BDPROTO is a database of phonological inventories from ancient and reconstructed languages. The aggregated phonological inventory data and associated metadata is available in a flat CSV file in this directory
bdproto.csv. Bibliographic references for each data point are available in the
This source is described in and can be cited as:
Marsico, Egidio, Sebastien Flavier, Annemarie Verkerk and Steven Moran. 2018. BDPROTO: A Database of Phonological Inventories from Ancient and Reconstructed Languages. In Proceedings of the Eleventh International Conference on Language Resources and Evaluation (LREC 2018), 1654-1658. May 7-12, Miyazaki, Japan. Online: http://www.lrec-conf.org/proceedings/lrec2018/pdf/534.pdf
We also maintain a copy of the paper in this repository.
The original source data (and project name) come from:
Marsico, Egidio. 1999. What can a database of proto-languages tell us about the last 10,000 years of sound changes. In Proceedings of the XIVth International Congress of Phonetic Sciences (ICPhS99), 353-356. Online: https://www.internationalphoneticassociation.org/icphs-proceedings/ICPhS1999/papers/p14_0353.pdf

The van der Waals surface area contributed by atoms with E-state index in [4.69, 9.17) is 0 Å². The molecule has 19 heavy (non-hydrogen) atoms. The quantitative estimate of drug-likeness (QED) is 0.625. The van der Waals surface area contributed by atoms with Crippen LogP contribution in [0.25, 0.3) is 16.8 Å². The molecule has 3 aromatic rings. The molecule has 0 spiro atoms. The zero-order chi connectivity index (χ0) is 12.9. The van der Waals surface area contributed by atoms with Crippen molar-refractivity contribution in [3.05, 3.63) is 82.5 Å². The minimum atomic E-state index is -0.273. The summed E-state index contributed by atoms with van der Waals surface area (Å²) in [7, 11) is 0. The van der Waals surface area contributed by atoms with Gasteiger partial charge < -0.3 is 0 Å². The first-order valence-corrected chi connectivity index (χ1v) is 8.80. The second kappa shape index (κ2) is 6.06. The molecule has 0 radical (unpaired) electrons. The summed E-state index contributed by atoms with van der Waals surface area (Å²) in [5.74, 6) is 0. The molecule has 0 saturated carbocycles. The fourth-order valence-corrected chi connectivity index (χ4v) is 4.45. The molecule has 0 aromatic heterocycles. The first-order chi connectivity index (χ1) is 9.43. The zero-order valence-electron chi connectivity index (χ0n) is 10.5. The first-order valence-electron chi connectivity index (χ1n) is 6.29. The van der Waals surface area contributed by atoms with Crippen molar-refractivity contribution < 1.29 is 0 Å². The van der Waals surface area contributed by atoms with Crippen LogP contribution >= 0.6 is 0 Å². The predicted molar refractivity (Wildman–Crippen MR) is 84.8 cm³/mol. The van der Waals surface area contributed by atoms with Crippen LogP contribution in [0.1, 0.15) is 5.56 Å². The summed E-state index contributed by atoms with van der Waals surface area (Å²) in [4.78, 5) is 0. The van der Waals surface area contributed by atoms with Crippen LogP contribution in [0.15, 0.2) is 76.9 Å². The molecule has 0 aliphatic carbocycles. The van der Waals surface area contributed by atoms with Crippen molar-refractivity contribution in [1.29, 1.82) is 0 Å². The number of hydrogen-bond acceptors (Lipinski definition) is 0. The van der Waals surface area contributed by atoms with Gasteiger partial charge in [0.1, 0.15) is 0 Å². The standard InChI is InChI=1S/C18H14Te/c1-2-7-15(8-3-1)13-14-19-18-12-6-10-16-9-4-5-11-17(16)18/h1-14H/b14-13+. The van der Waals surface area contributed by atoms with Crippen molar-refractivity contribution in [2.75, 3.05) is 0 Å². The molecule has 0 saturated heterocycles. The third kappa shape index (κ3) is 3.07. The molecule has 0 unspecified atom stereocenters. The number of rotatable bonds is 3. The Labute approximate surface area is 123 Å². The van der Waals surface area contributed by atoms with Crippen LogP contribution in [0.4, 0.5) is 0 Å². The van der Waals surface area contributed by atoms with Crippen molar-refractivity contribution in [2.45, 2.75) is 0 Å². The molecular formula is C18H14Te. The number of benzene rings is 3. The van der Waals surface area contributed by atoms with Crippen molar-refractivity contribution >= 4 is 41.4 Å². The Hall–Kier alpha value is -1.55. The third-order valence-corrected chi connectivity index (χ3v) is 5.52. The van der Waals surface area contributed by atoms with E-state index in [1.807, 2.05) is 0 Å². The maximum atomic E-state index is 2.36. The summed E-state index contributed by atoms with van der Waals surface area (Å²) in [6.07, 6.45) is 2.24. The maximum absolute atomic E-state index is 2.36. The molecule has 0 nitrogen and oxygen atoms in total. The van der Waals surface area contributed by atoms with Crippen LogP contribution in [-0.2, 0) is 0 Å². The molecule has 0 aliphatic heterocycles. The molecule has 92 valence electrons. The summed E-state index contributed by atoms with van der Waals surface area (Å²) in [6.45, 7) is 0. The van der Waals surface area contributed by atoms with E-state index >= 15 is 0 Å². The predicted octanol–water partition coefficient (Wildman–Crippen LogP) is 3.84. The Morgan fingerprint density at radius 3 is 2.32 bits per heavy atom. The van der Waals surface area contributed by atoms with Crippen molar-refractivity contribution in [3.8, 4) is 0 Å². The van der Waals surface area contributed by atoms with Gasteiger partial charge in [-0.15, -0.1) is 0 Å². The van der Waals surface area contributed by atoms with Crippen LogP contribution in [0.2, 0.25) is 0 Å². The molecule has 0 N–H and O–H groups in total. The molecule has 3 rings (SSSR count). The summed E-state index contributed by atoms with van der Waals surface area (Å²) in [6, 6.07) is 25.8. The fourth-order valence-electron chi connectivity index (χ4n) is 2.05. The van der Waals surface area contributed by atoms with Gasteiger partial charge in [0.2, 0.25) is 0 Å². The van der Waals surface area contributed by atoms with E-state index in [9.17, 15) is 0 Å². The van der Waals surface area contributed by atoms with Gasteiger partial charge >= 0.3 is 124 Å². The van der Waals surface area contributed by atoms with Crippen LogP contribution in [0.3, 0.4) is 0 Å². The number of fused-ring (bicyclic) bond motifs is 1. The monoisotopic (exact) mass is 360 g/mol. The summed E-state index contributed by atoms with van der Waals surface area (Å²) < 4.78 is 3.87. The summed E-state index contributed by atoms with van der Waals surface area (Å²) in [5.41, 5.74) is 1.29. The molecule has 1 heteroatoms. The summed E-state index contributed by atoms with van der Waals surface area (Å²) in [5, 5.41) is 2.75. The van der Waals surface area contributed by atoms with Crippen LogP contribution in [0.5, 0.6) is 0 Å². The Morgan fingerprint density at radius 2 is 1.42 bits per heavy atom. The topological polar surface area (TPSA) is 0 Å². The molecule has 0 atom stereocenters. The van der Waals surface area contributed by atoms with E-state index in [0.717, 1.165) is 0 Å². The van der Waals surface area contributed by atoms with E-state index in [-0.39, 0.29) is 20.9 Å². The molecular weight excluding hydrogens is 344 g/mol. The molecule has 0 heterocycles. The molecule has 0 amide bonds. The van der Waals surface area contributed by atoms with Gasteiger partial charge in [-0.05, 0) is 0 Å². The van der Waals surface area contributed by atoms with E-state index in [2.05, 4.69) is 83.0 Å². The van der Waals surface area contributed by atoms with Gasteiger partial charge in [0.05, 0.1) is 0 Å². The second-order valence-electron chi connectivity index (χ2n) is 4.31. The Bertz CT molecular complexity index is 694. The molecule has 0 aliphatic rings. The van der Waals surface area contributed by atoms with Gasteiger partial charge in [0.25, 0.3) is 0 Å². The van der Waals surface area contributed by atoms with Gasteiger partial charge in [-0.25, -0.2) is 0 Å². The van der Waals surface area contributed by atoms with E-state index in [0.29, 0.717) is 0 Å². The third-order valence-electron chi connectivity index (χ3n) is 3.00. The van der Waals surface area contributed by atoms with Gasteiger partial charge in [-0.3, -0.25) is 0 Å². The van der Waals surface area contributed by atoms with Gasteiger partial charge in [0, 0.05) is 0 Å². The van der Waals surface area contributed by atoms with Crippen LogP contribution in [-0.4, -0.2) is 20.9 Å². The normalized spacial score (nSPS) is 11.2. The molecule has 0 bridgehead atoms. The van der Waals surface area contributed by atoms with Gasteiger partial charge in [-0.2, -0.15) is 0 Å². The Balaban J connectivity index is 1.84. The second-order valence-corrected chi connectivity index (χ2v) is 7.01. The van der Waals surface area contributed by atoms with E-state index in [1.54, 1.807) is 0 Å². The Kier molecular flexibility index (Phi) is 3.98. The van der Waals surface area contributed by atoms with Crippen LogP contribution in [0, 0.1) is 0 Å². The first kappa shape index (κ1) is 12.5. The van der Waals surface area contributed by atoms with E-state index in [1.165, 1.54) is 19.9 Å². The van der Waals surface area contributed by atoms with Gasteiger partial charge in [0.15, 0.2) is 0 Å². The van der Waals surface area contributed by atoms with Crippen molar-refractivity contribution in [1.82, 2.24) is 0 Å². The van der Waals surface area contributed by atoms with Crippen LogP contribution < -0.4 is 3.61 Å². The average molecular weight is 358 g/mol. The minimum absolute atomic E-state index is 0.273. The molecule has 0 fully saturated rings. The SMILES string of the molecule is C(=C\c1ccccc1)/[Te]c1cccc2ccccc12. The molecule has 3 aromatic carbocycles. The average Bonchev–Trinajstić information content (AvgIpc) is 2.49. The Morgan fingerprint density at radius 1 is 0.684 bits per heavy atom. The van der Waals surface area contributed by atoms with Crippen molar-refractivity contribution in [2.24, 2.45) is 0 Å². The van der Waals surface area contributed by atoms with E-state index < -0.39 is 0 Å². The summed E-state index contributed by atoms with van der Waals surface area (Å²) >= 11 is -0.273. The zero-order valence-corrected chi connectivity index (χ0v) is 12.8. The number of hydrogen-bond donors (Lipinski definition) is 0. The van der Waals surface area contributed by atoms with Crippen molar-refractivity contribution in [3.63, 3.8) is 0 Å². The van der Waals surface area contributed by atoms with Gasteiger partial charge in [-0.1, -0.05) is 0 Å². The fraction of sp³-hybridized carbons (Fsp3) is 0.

This legacy resource was converted into Unicode UTF-8 using principles defined in Moran & Cysouw, 2018. The original BDPROTO data is available in various formats along with the extraction and transformation scripts at: https://github.com/bdproto/bdproto-legacy. BDPROTO contains a convenience sample aimed at genealogical diversity and it contains no duplicate inventories for a given reconstruction.
Two additional resources have been compiled to update and extend the coverage of the original BDPROTO sample. These include the raw data in the
src directory for the two resources
uz. These data points contain more recent reconstructions, which in some cases introduces more than one inventory for a given reconstruction.
The ancient near-east inventories were collected as part of a project on ancient near-east languages at the Department of Comparative Linguistics at the University of Zurich, which were made available to this project.
Additional inventories from recent publications was also extracted from source references at the Department of Comparative Linguistics. We simply call this source
For all three data sources, we have gathered additional metadata including identifying information such as Glottolog codes, but also information about estimated time-depth, possible homeland, etc. The phonological inventory data and metadata are aggregated from the raw sources into a single flat-file table, available in this directory, called
We have also collected and curated references for each data point and we make them available in the